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United States Department of Agriculture

Agricultural Research Service

Research Project: BIOLOGY, EPIDEMIOLOGY, PATHOGENESIS, AND VECTOR SPECIFICITY OF SUGARBEET AND VEGETABLE VIRUSES

Location: Crop Improvement and Protection Research

Title: Spinach: A new natural host of Impatiens necrotic spot virus in California.

Authors
item Liu, Hsing Yeh
item Sears, John
item MOU, BEIQUAN

Submitted to: Plant Disease
Publication Type: Peer Reviewed Journal
Publication Acceptance Date: March 17, 2009
Publication Date: June 2, 2009
Citation: Liu, H., Sears, J.L., Mou, B. 2009. Spinach: A new natural host of Impatiens necrotic spot virus in California.. Plant Disease 93:673, 2009

Interpretive Summary: Impatiens necrotic spot virus (INSV) was detected in a spinach (Spinacia oleracea) experimental field in Monterey County, CA in October of 2008. Spinach plants exhibiting severe stunting and with leaves that showed interveinal yellowing, thickening, and deformation were observed on cvs. Tigercat (19.8%), Lazio (39.3%), and Bordeaux (33.7%). Symptomatic plants were positive for INSV and were negative for Tomato spotted wilt virus, Cucumber mosaic virus, and Tobacco mosaic virus with immunostrips (Agdia, Elkgart, IN). The INSV-positive spinach was used for mechnical inoculations and was successfully transmitted to Nicotiana benthamiana, Chenopodium quinoa, and spinach. All infected plants were positive for INSV with immunostrips. To further confirm the presence of INSV, reverse transcription (RT)-PCR analysis was conducted. Total RNA was extracted from the symptomatic spinach plants and used as a template in RT-PCR using primers specific to the INSV coat protein gene (GenBank Accession No. DQ425096). Amplicons of the expected size (approximately 364 bp) were obtained from both field-infected and mechanically inoculated spinach plants. Four amplicons were sequenced and compared with INSV coat protein sequence in GenBank to confirm the identity of the products, which had 99% nucleotide identity with GenBank Accession Nos. L20885, DQ523597, DQ523598, X66872, L20886, D00914, AB109100, and DQ425096. INSV can be one of the most serious viral pathogens of ornamental plants in North America and Europe. Recently, INSV is emerging as a pathogen of vegetable crops infecting peppers, potatoes, peanut, and most recently on lettuce. To our knowledge, this is the first report of natural occurrence of INSV on spinach plants in California.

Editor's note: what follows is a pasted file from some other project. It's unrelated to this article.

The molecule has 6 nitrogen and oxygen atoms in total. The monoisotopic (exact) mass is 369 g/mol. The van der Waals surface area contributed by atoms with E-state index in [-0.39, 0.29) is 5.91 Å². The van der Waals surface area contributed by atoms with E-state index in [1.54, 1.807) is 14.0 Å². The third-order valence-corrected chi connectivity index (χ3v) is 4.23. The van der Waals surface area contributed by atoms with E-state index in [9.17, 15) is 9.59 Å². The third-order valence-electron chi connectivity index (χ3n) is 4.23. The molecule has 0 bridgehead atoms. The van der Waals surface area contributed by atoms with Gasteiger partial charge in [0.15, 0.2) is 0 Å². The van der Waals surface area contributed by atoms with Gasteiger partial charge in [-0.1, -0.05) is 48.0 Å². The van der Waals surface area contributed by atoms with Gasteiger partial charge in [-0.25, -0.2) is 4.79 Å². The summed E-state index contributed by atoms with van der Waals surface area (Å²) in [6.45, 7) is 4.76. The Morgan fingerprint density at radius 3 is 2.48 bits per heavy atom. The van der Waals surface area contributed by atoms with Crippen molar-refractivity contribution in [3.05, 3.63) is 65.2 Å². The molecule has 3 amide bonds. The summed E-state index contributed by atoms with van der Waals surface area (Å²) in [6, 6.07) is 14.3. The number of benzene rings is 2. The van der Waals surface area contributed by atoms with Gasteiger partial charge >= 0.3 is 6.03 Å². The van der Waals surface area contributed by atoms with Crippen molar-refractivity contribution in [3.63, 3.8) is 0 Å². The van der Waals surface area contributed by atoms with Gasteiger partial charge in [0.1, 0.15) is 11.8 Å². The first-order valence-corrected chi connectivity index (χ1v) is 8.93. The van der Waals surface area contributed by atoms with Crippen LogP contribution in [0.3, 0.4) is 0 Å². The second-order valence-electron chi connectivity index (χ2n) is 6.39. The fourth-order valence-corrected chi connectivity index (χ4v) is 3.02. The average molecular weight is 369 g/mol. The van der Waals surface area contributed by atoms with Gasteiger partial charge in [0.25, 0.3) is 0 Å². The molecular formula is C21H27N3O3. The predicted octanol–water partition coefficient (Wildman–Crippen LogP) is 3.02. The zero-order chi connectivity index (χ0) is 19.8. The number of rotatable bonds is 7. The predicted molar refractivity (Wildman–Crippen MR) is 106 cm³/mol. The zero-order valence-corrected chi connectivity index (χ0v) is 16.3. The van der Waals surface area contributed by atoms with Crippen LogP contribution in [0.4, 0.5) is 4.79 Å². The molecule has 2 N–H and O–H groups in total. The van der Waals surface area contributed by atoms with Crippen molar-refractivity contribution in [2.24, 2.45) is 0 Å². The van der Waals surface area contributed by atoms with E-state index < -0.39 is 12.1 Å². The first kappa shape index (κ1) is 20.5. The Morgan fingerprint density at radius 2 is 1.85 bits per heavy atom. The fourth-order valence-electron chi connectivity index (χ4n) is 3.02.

Technical Abstract: Impatiens necrotic spot tospovirus (INSV; family Bunyaviridae) was detected in a spinach (Spinacia oleracea) experimental field in Monterey County, CA in October of 2008. Spinach plants exhibiting severe stunting and with leaves that showed interveinal yellowing, thickening, and deformation were observed on cvs. Tigercat (19.8%), Lazio (39.3%), and Bordeaux (33.7%). Symptomatic plants were positive for INSV and were negative for Tomato spotted wilt virus, Cucumber mosaic virus, and Tobacco mosaic virus with immunostrips (Agdia, Elkgart, IN). The INSV-positive spinach was used for mechnical inoculations and was successfully transmitted to Nicotiana benthamiana, Chenopodium quinoa, and spinach. All infected plants were positive for INSV with immunostrips. To further confirm the presence of INSV, reverse transcription (RT)-PCR analysis was conducted. Total RNA was extracted from the symptomatic spinach plants with RNeasy Plant Kit (Qiagen Inc., Valencia, CA) and used as a template in RT-PCR using novel forward (5’-GGATGTAAGCCCTTCTTTGTAGTGG-3’) and reverse (5’-CCTTCCAAGTCACCCTCTGATTG-3’) primers specific to the INSV coat protein gene (GenBank Accession No. DQ425096). Amplicons of the expected size (approximately 364 bp) were obtained from both field-infected and mechanically inoculated spinach plants. Four amplicons were sequenced and compared with INSV coat protein sequence in GenBank to confirm the identity of the products, which had 99% nucleotide identity with GenBank Accession Nos. L20885, DQ523597, DQ523598, X66872, L20886, D00914, AB109100, and DQ425096. INSV can be one of the most serious viral

Last Modified: 8/19/2014
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